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@laurel The poor guy was mortified. I actually got back in touch with him many years later shortly after I separated from my ex, and he was still bothered by the incident and kept apologizing. I assured him that I had fond memories of that day, and that it wasn't a big deal. And then he came over to spend the weekend with me, and he definitely made up for it. ;)


@jen325 And I went from giggles to tears to full on guffaws.

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Oh, and yes...fuck pajama bottoms.

sudden but inevitable betrayal

@jen325 Seriously. #7 is my whole life. Bed is a sacred naked zone.


@jen325 Amen, sister. #7 actually happened to me when I was seven or eight. Why wouldn't my parents think to tell me that one should wear underwear at other people's houses?

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@sudden but inevitable betrayal The worst thing about living in a dorm was having to wear pajamas! I mean...a short nightgown or oversized t-shirt is better than anything with pants, but even tops are annoying as hell. The only reason I don't sleep completely naked is because I have to wear undies to keep my pubes from tickling my thighs.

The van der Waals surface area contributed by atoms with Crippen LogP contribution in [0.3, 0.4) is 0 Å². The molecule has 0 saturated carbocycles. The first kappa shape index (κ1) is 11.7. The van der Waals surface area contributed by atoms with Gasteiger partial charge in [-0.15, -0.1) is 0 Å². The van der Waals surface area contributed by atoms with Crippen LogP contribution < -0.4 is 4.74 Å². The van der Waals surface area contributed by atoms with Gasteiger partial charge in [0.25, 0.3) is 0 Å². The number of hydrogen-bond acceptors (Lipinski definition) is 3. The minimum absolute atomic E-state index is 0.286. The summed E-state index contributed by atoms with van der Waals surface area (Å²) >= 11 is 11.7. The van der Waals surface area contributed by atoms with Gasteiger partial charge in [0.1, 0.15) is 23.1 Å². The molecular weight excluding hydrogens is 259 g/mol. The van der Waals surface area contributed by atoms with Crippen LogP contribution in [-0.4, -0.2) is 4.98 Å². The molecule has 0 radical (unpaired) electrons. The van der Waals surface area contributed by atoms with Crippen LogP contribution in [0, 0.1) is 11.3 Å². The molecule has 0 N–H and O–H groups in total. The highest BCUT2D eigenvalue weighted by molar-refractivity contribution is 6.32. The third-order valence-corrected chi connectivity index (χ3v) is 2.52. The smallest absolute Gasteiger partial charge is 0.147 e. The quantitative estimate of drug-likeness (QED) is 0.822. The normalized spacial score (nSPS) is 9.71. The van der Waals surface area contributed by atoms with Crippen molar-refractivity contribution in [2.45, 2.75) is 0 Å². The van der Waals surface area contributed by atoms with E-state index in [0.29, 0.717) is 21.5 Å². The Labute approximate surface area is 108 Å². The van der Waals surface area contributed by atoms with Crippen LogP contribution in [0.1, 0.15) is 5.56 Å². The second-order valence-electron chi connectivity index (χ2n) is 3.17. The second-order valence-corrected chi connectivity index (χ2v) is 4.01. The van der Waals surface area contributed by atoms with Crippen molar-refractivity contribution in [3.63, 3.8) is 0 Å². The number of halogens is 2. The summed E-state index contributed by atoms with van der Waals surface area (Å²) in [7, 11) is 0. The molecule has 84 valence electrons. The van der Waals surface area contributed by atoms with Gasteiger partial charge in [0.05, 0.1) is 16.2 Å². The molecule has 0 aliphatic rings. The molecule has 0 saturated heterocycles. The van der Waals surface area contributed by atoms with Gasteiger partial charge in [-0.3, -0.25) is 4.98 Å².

@pearlforrester The exact same thing happened to me as a kid, too! Except I think I ended up hiding in the closet, crying, while everyone carried on with the teasing. Seriously, WTF, mom?

But it's kinda nice to know I'm not the only one who did this. Too bad we weren't all at the same slumber party so we could have made fun of all the dumb people wearing underwear.


Oh dear, why did I read this with sigur ros playing in the background. It is SO DUSTY in here.